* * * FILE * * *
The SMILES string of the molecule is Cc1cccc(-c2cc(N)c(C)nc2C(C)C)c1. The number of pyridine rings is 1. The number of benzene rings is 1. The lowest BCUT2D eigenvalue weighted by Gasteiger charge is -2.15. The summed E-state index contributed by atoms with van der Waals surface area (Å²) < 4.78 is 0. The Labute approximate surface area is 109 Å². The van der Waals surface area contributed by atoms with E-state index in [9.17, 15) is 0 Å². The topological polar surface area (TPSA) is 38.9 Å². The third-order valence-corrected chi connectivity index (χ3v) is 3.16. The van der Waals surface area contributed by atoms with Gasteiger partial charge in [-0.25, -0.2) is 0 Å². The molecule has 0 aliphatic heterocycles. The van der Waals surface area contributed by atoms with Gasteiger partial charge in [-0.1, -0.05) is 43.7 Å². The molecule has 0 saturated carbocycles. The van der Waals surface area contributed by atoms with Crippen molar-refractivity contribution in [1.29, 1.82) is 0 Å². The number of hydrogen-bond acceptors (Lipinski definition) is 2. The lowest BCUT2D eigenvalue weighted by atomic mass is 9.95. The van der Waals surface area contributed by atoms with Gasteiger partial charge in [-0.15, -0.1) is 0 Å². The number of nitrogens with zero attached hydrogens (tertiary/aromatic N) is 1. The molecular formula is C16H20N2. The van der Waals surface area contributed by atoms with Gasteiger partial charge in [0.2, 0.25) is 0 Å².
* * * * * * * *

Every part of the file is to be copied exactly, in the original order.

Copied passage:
The SMILES string of the molecule is Cc1cccc(-c2cc(N)c(C)nc2C(C)C)c1. The number of pyridine rings is 1. The number of benzene rings is 1. The lowest BCUT2D eigenvalue weighted by Gasteiger charge is -2.15. The summed E-state index contributed by atoms with van der Waals surface area (Å²) < 4.78 is 0. The Labute approximate surface area is 109 Å². The van der Waals surface area contributed by atoms with E-state index in [9.17, 15) is 0 Å². The topological polar surface area (TPSA) is 38.9 Å². The third-order valence-corrected chi connectivity index (χ3v) is 3.16. The van der Waals surface area contributed by atoms with Gasteiger partial charge in [-0.25, -0.2) is 0 Å². The molecule has 0 aliphatic heterocycles. The van der Waals surface area contributed by atoms with Gasteiger partial charge in [-0.1, -0.05) is 43.7 Å². The molecule has 0 saturated carbocycles. The van der Waals surface area contributed by atoms with Crippen molar-refractivity contribution in [1.29, 1.82) is 0 Å². The number of hydrogen-bond acceptors (Lipinski definition) is 2. The lowest BCUT2D eigenvalue weighted by atomic mass is 9.95. The van der Waals surface area contributed by atoms with Gasteiger partial charge in [-0.15, -0.1) is 0 Å². The number of nitrogens with zero attached hydrogens (tertiary/aromatic N) is 1. The molecular formula is C16H20N2. The van der Waals surface area contributed by atoms with Gasteiger partial charge in [0.2, 0.25) is 0 Å².